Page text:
Games development offers contractor prospects

Wednesday 28 October 2015

An IT entrepreneur has called on the government to help support the burgeoning computer games industry that has sprung up in and around Dundee.

Giving evidence to the Scottish Affairs Select Committee, Chris van der Kuyl claimed that if properly supported, the Scottish computer games industry could make North Sea oil and gas “look like a drop in the ocean”.

To back up this claim, he explained that the Grand Theft Auto franchise, which was developed in Scotland, is now worth more than the all of the recorded music industry put together.

Mr van der Kuyl is the chairman of 4J Games, which has recently won plaudits for converting the popular Minecraft games so that they can be played on video games consoles.

The process of creating video games can offer a variety of opportunities for highly skilled self-employed professionals, both as programmers and creative developers. This can be particularly true given the project-based nature of video games, especially for companies who are struggling to attract the right permanent staff.

With regards to the action he would like to see to support the industry, Mr van der Kuyl said: “Either we decide that this is such a focus that we're going to get a games champion and put them into a position of strength, of being able to pull in the right agencies, come up with strategies, implement quickly and have real teeth to do that, or don't. Just be reactive generic agencies that will all come knocking if we so feel like it.”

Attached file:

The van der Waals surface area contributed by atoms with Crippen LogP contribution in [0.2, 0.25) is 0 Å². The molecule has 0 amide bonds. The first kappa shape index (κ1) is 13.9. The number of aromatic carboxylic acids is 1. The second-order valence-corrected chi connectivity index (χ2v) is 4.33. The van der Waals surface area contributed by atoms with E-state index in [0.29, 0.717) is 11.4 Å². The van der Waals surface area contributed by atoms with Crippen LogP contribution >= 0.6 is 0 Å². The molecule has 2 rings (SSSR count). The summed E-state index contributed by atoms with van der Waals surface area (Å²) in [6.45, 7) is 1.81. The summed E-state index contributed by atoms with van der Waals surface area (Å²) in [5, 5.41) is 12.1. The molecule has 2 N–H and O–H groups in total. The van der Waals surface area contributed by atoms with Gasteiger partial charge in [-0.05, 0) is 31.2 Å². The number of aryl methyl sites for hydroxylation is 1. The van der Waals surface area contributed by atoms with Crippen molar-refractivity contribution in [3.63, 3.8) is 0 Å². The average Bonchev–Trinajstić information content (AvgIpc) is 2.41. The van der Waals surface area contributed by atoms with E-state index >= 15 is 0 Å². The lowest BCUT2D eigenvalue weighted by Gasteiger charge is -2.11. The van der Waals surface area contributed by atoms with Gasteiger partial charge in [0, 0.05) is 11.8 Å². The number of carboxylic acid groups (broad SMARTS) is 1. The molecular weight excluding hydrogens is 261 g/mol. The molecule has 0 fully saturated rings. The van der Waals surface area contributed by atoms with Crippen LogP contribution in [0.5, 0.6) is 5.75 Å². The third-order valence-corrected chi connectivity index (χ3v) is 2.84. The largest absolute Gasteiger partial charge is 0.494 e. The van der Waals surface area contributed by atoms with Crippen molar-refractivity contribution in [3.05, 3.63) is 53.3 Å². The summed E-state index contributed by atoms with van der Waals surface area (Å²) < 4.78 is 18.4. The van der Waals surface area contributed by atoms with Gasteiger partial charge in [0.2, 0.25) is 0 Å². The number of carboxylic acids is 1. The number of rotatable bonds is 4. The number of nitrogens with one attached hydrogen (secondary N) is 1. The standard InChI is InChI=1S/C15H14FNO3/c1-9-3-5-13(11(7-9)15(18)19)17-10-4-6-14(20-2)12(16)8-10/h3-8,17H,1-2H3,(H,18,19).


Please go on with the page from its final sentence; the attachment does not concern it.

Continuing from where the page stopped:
The UK government has already announced that it will invest £4 million in small games businesses as part of a bid to bolster the industry across the country.

However, concerns have recently been raised about a lack of reliable internet access in some of the most isolated parts of Scotland, which could limit the potential of the games industry in some places.

Mr van der Kuyl drew attention to the relatively untapped nature of the videogames industry, saying: "This is the biggest entertainment industry in the world and Scotland actually has a serious foot in the door and we don't treat it that way.

"Especially for a country like Scotland, who really have nibbled round the edges and done very well, the opportunity is huge.

"The increased rate of change in things like virtual reality and augmented reality, which is just around the corner now, means the growth potential for this industry is not five or ten per cent a year, it's hundreds of per cent.”

With concerns about the state of the North Sea oil and gas industry continuing thanks to the low global price of oil and dwindling reserves, it is possible that computing in general and video games in particular could be a new dominant industry. This could mean it becomes a driving force for the wider Scottish economy, as well as presenting plenty of opportunities to the right contractors.

By Victoria McDonnell

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